So many things don’t live up to expectations that I feel almost thrown when an experience goes ahead and exceeds them. I felt that way about the Amalfi Coast – something so famous, so revered, so notoriously over-touristed couldn’t possibly be that good, could it?
I think I actually would have been suitably disappointed if I had visited at any other time. Wall-to-wall tourists and places where you need to book your dinners months in advance if you even want to think about eating at a good restaurant are so not for me; I had been traumatized by proxy through stories of ridiculous traffic jams, packed boats and buses, and restaurants serving plates of mediocre pasta at staggering prices.
And then the pandemic happened, and the tourists evaporated, and in late June we booked a fairly spontaneous long weekend trip to the Amalfi Coast. It was idyllic. The place is gorgeous – and I mean seriously, drop-dead gorgeous in that way that feels like you’ve wandered into a film or someone’s dream. The first thing we did after arriving (other than wolfing down an insalata caprese at the first bar we wandered past) was walk the four kilometres between the towns of Minori and Amalfi, which is apparently normally ill-advised due to traffic and tourists who’ve never driven in Italy trying to pilot a rental car down one of the country’s most notoriously narrow and curvy stretches of road, but worked out quite nicely for us if you don’t consider the buckets of sweat lost over those few kilometres. The scene around each corner is more beautiful than the one before it, and walking was the only way that would let me stop and take a million pictures every ten steps.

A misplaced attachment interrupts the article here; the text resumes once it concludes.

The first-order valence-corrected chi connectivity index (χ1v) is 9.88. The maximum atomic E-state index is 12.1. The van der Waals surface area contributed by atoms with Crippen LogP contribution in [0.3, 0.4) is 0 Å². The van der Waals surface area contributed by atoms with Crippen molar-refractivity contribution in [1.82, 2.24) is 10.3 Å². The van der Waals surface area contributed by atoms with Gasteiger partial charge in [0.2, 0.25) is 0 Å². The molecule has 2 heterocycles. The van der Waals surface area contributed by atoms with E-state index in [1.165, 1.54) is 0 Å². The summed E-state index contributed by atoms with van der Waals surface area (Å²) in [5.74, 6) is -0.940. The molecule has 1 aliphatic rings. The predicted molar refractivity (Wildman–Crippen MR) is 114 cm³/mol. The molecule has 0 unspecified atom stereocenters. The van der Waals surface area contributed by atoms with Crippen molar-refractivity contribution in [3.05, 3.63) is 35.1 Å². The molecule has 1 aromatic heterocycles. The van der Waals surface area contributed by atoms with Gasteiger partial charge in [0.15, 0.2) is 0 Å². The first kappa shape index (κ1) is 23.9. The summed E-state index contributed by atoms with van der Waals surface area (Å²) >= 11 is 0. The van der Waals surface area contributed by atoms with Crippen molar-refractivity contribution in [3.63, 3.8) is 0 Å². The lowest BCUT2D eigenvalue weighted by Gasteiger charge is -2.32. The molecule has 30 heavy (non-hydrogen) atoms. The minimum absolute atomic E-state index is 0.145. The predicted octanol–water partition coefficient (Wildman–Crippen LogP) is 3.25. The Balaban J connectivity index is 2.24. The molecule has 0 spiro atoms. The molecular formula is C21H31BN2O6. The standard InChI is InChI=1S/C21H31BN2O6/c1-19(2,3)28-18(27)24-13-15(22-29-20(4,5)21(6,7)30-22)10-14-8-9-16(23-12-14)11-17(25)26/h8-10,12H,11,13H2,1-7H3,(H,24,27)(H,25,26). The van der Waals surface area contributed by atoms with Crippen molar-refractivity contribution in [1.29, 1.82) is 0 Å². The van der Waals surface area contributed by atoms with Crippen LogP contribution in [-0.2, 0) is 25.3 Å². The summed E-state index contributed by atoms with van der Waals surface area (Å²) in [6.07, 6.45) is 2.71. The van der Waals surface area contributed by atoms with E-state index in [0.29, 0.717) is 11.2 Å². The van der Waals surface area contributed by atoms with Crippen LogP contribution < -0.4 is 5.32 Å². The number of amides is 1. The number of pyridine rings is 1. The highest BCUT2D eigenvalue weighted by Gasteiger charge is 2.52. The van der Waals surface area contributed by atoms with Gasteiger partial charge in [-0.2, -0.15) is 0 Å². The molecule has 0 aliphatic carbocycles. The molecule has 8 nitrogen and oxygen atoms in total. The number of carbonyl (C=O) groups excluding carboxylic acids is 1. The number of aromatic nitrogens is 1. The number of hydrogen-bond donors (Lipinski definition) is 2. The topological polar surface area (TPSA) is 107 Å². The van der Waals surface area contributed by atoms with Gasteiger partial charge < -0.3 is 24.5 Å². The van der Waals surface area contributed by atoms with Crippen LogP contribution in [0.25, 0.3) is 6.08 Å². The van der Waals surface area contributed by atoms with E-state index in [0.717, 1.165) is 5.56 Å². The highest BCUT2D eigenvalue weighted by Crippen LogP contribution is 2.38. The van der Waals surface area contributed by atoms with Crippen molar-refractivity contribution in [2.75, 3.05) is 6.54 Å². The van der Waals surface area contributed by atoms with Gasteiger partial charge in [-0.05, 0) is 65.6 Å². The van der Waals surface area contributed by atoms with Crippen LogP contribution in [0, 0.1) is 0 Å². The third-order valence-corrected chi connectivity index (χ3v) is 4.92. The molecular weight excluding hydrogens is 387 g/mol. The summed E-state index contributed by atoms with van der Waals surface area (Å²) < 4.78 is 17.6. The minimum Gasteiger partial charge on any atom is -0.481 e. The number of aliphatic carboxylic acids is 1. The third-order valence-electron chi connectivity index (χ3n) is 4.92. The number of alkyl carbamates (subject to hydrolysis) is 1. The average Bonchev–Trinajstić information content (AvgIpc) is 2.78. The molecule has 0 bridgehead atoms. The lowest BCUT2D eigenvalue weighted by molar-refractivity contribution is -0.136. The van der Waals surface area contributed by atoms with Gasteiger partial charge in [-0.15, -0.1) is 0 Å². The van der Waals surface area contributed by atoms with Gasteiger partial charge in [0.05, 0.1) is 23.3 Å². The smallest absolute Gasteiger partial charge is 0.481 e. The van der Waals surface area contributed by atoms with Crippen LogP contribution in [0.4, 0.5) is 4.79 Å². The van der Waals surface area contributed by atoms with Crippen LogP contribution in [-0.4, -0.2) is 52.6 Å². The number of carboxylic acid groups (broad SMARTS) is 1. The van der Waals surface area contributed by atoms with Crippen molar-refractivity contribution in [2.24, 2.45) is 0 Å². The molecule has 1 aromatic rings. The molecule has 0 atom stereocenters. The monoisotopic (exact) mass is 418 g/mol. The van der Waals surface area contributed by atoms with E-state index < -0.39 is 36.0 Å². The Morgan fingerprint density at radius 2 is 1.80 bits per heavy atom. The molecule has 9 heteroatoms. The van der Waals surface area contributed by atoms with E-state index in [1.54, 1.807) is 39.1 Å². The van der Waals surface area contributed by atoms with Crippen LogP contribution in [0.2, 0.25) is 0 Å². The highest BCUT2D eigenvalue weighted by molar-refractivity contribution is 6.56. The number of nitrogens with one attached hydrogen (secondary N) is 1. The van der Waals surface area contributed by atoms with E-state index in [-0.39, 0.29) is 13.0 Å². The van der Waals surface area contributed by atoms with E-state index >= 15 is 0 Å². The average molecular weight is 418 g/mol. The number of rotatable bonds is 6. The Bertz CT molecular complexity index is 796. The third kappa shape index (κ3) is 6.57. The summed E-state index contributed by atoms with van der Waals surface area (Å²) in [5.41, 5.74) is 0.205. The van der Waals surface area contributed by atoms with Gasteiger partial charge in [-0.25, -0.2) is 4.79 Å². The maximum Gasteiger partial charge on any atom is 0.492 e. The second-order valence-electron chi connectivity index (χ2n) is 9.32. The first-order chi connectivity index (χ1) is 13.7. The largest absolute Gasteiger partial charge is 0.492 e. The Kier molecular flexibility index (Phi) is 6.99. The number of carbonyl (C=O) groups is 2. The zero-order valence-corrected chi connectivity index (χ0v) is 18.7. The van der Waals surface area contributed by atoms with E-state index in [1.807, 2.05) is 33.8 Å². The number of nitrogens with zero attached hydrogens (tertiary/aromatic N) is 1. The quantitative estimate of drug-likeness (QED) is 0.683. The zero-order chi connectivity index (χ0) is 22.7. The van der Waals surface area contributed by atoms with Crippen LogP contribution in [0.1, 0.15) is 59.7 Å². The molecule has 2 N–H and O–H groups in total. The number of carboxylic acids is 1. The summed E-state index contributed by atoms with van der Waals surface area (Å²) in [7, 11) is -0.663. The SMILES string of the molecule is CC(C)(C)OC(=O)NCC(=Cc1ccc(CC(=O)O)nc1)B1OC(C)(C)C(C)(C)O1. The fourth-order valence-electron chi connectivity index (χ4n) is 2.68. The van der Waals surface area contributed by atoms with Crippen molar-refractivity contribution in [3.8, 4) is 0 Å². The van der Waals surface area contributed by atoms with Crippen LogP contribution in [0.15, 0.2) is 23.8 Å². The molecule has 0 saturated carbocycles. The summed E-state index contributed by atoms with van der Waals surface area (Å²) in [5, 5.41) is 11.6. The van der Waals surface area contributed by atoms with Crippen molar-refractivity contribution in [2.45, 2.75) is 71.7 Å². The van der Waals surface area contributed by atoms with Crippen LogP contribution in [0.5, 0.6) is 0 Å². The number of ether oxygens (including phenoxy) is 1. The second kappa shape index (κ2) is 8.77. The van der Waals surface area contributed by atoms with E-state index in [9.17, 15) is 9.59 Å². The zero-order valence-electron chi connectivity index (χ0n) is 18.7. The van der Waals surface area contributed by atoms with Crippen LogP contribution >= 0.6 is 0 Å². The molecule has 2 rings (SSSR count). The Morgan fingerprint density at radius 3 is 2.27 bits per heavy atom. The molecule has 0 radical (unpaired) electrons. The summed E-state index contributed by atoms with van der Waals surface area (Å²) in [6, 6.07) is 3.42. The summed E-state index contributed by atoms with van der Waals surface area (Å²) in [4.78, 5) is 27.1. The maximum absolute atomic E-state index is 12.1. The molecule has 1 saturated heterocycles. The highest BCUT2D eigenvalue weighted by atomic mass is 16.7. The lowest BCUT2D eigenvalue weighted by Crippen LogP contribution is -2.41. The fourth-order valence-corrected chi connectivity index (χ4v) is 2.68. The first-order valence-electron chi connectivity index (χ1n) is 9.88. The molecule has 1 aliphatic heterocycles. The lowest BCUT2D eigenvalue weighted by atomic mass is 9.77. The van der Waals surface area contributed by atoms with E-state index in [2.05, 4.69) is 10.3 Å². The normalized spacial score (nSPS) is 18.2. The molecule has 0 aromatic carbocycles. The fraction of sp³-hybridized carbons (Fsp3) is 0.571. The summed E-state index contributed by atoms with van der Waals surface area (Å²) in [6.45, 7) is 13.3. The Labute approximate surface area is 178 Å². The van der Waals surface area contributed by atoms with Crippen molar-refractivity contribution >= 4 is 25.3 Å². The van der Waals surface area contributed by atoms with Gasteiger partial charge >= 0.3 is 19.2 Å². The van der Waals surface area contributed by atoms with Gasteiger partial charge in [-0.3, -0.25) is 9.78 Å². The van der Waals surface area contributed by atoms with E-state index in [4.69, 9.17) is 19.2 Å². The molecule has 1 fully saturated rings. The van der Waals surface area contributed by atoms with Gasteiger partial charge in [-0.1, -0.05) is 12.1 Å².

The next morning, we rented a scooter and wove our way down the curvy and hair-raisingly narrow road to Positano, where we explored and took another million pictures and sweated more and then wandered into a random restaurant with a picturesque terrace and ate an excellent lunch (no reservations months in advance, no sticker shock after being presented with the bill). After lunch we explored the coast in the opposite direction, down to Cetara, famous for its anchovies. We adore anchovies; it felt like an appropriate pilgrimage to make. We bought jars of salt-packed anchovy fillets and little bottles of colatura (fermented anchovy liquid; it’s better than it sounds), and then sat sipping beers at one of those authentically grimy small-town fisherman bars while Italian top-forty radio clashed with hymns projected by screechy loudspeaker from the nearby church. We ate intensely sour lemon granita from an extremely sketchy roadside truck on the way back to the hotel. It was perfect.
I realize that the whole weekend was so good because we had the place to ourselves, so to speak – I think I heard maybe two or three couples speaking a language other than Italian, and even the Italian was local, regionally-accented Italian; there were no tourists on the Amalfi Coast, a situation which I’m sure has never happened before and will likely never happen again. And I realize that this is a bittersweet, awkward, thorny thing to enjoy, because a pandemic has created this situation and now a lot of people and businesses are seriously suffering – but spinning a bad situation into something good, I’m glad I got the chance to see such a beautiful part of Italy in a more calm, authentic state.